What we can learn from the CHA study
The 2009 Attitude & Usage (A&U) Study surveyed approximately 6,000 households to see how many craft projects they did during the year. Although there was an estimated $27. 4 billion spent on crafting (supplies, classes, etc.), the study found that the percentage of participating households has remained at a steady 56% — the same as in the previous three years, in fact. In 2008, sales were $27.3 billion, so that’s not exactly a huge gain. But on the other hand, there’s something to be said for it not being a loss.
“The A&U Study tracks trends in four broad categories comprised of General Crafts, Needle & Sewing Crafts, Painting & Finishing Crafts, and Floral Crafts,” the release explains. “During 2009, the General Crafts category represented 44% of industry sales and was +18% over the prior year. Strong category performance was driven by growth in the Woodworking, Cake Decorating, and Jewelry Making segments.”
While the other three categories saw declining sales overall, there were some segments within that did well: “Home Decor Painting/Accessorizing/Finishing, Knitting, and Wedding/Bridal crafts all grew in 2009.”
The study ranked the Top 10 segments, based on sales and participation, and it’s little surprise that scrapbooking remains No. 1. While many of us have all the paper, stamps and stickers we could ever hope to complete albums with to last a couple lifetimes, it seemed that handmade gifts from the heart — like a special memory box for grandma at Christmas, for example — were popular. (For the record, cardmaking is broken out from the scrapbooking category and is ranked at No. 7.)
Because we are taking more “staycations,” it also makes sense that home decor comes in at No. 2. If we’re stuck at home, we might as well spruce it up, right?
I suggest needlepoint businesses in particular take note of what came in after No. 3-ranked woodworking: cake decorating and art/drawing at No. 4 and No. 5, respectively.
Whether you’re talking color, clean lines or overall artistry, there are definite parallels to cake design and needlepoint design. In fact, Medina’s own Sandy Rodgers was a very well respected cake designer before she turned her considerable talents loose on the more permanent medium of fabric — check out her gorgeous work on her “Life Before Embroidery” page here. (And if you’re not familiar with her current needlework, for shame! Click here!)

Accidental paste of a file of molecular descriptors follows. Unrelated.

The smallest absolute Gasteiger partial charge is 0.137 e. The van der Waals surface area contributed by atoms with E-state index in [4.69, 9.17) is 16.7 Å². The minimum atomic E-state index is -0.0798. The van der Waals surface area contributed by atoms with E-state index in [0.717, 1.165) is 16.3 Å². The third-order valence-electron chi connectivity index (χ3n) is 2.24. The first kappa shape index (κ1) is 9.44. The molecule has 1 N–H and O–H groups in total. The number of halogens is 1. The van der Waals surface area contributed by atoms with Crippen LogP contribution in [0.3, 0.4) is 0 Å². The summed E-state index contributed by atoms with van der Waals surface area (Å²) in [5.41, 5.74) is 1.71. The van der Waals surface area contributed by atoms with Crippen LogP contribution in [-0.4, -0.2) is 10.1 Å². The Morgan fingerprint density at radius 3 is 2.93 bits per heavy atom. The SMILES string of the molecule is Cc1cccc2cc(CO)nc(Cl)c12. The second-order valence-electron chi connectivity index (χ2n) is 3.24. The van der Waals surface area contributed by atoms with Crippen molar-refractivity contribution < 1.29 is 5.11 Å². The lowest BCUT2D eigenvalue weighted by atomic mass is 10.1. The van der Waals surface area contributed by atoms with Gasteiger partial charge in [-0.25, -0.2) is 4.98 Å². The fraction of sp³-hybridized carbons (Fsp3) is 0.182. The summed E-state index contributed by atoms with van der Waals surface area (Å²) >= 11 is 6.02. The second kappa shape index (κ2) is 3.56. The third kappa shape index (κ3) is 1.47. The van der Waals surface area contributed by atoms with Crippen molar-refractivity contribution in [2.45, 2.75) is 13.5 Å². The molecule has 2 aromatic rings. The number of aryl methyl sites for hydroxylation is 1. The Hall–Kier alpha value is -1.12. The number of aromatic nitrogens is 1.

If your local bakery is offering cake-decorating classes, for example, see whether there’s some synergy to be had with their students. Offer to promote their teaching schedule in your shop if they do the same for yours, with flyers touting something to the effect of “Got cake? Get canvas!” Or perhaps co-sponsor a seminar on color choices.
Similar opportunities may lie with the local community center’s introduction to drawing and painting classes. Offer to be a guest speaker and show in what ways painting on a canvas to be stitched can be similar to and different from just regularly listening to your muse.
I’m actually surprised that jewelry-making came in at No. 6, because it seems so popular with crafters of all ages — and especially working moms. Projects you can do with a glass of wine on your right and a good conversationalist on your left, and still get something beautiful completed in less than three hours, are few and far between. Still, traditional shops take note: Once consumers get the “bead bug,” so to speak, they’re looking to embellish everything they can. Do you have beads on display that can complement certain projects? Selected packets of beads to add sparkle to that shawl they’re currently working on? Quick kits to work up a beaded key fob to go with that new felted purse? Tiny needlepoint frames that can go on a chain and let them show off their work like their Victorian counterparts once did?
Perhaps most important to note is what the study found to be the main motivators for crafting. At No. 1 was a sense of accomplishment. Think about that: Are you letting your customers know that you’re proud of their work? You, the expert, are seeing them transform from novice to skilled artisan with each project they complete? Are you giving encouragement to students who are looking at a mistake or a daunting task, and showing them just how much they have achieved already? When they ask for your input on choosing a project, are you considering how much they can challenge themselves without getting in over their heads?
That final point is important because of Motivator No. 2, relaxation!
I encourage you to read over all the survey’s results, and see how they apply to how you’re currently doing business. The release has a lot of info on its own, but CHA makes a full review of their results available for purchase.
I’d love to keep the conversation going, so please share your questions and insights in the comments section below, or drop me a line at firstname.lastname@example.org.